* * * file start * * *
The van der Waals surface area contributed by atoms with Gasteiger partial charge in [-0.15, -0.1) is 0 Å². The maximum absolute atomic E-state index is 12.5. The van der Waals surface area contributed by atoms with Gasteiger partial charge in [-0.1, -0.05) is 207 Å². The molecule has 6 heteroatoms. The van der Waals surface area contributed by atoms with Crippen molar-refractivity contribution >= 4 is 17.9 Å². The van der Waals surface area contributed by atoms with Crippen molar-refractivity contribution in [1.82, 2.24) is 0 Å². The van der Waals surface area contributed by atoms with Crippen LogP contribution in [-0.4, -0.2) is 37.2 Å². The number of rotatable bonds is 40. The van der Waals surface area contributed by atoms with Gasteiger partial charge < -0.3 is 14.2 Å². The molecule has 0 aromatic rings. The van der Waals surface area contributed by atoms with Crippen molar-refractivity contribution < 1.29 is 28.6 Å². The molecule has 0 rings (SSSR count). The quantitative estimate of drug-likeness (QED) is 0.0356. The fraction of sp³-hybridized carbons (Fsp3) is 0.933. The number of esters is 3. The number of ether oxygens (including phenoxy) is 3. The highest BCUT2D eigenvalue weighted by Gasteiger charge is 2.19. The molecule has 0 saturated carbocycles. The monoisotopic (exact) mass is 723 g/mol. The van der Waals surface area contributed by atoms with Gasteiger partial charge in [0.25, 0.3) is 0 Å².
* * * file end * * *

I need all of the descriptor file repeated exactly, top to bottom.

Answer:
The van der Waals surface area contributed by atoms with Gasteiger partial charge in [-0.15, -0.1) is 0 Å². The maximum absolute atomic E-state index is 12.5. The van der Waals surface area contributed by atoms with Gasteiger partial charge in [-0.1, -0.05) is 207 Å². The molecule has 6 heteroatoms. The van der Waals surface area contributed by atoms with Crippen molar-refractivity contribution >= 4 is 17.9 Å². The van der Waals surface area contributed by atoms with Crippen molar-refractivity contribution in [1.82, 2.24) is 0 Å². The van der Waals surface area contributed by atoms with Crippen LogP contribution in [-0.4, -0.2) is 37.2 Å². The number of rotatable bonds is 40. The van der Waals surface area contributed by atoms with Gasteiger partial charge < -0.3 is 14.2 Å². The molecule has 0 aromatic rings. The van der Waals surface area contributed by atoms with Crippen molar-refractivity contribution < 1.29 is 28.6 Å². The molecule has 0 rings (SSSR count). The quantitative estimate of drug-likeness (QED) is 0.0356. The fraction of sp³-hybridized carbons (Fsp3) is 0.933. The number of esters is 3. The number of ether oxygens (including phenoxy) is 3. The highest BCUT2D eigenvalue weighted by Gasteiger charge is 2.19. The molecule has 0 saturated carbocycles. The monoisotopic (exact) mass is 723 g/mol. The van der Waals surface area contributed by atoms with Gasteiger partial charge in [0.25, 0.3) is 0 Å².